Report: Trump business fights Panama hotel eviction
Last Updated Feb 24, 2018 12:36 PM EST
PANAMA CITY—One of President Trump’s family businesses is battling an effort to physically evict its team of executives from a luxury hotel in Panama where they manage operations, and police have been called repeatedly to keep the peace, The Associated Press has learned. Witnesses told the AP they saw Trump’s executives carrying files to a room for shredding.
Representatives of the hotel owners’ association formally sought to fire the Trump management team Thursday by hand-delivering termination notices to them at the Trump International Hotel and Tower, according to a Panamanian legal complaint filed by Orestes Fintiklis, who controls 202 of the property’s 369 hotel units. Trump managers retreated behind the glass walls of an office where they were seen carrying files to an area where the sounds of a shredding machine could be heard, according to two witnesses aligned with the owners. The legal complaint also accused the Trump team of improperly destroying documents.
The witnesses spoke on condition of anonymity over concerns they would be drawn into an expensive and protracted legal fight.
The move comes after owners of the hotel tried to strip the hotel of the Trump name.
Elsewhere in the building, the hotel owners’ team and its allies were barred by Trump Hotel staff from entering the room containing the building’s closed-circuit TV system as well as key computer servers for the hotel and apartments that share the property. In response, they shut off power to the room — temporarily bringing down phone lines and internet connections within the building.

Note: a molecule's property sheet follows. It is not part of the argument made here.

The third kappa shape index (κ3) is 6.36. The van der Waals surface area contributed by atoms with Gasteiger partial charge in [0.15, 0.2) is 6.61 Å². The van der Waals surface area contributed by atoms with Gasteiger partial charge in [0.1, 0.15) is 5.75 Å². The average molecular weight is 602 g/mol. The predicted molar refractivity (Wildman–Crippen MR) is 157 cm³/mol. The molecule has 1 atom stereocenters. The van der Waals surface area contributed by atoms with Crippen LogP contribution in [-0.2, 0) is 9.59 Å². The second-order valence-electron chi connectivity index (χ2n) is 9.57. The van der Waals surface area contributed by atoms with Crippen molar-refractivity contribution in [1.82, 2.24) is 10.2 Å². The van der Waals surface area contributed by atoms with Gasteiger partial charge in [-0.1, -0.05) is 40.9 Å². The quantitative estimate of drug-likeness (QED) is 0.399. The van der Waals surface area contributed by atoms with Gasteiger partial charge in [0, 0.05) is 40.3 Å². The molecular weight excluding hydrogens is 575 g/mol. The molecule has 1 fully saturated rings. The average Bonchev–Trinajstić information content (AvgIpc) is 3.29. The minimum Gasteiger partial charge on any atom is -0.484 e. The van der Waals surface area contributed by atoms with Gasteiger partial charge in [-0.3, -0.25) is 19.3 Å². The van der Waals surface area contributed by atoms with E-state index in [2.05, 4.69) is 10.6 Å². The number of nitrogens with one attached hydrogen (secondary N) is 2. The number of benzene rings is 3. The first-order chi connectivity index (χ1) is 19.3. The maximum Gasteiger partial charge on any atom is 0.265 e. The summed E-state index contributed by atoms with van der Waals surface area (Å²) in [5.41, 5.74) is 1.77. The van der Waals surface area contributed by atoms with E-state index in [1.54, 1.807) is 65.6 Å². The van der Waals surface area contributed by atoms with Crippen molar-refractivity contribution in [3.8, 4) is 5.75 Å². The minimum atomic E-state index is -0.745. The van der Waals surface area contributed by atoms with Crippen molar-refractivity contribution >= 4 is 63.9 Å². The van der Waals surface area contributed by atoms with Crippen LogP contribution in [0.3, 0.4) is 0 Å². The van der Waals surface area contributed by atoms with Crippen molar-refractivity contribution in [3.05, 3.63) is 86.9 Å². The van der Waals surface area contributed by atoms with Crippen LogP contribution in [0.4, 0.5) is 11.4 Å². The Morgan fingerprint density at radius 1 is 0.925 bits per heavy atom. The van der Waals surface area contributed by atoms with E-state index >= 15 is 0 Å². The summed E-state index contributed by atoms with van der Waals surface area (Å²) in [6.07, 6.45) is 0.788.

According to the legal complaint, Trump’s chief of security and six security guards “pushed and shouted at” the people on Fintiklis’s team who had come to deliver the termination notices.
A new confrontation appeared likely to arise during the weekend, as Trump’s security staff set up early Saturday in the hotel lobby, witnesses said.
Representatives of the Trump Organization did not respond to phone calls and emailed requests for comment, and the listed number for the hotel failed to connect. Likewise, Fintiklis did not respond to messages left by text or email.
On Friday night, lawyers, notaries and rival security personnel gathered at the hotel in Panama City while talks were underway to prevent the conflict from deteriorating further.
The showdown is the newest low in a months-long fight over control of the property. Last August, Fintiklis’s Miami-based Ithaca Capital Partners bought the 202 units in a fire sale from the property’s struggling developer. As part of the deal, Trump Hotels sought and received some assurances that Ithaca would not seek to act against its interests as hotel manager.
Relations quickly soured amid abysmal hotel occupancy numbers and allegations by Ithaca and other hotel unit owners of financial mismanagement or misconduct. In October, Ithaca Capital led a push to terminate Trump Hotel’s management contract and seek compensatory damages. Trump’s company — which he still owns but does not directly control — refused to hand over control of the property, arguing that the vote to fire Trump Hotels was invalid.
A Panamanian court declined to support that claim in December, and the parties have since been fighting in court. The AP reported in January that the Trump management team ran off a group of Marriott executives who had been invited to tour the property amid a search for a replacement hotel operator.
On Thursday, Fintiklis arrived at the property with management staff and attorneys intending to take over the hotel immediately. The Trump management team again refused to yield control of the property, and according to the legal complaint filed by Ithaca’s lawyers, refused to allow Fintiklis to check into any of his company’s 202 hotel rooms.
Horwitz reported from Washington.
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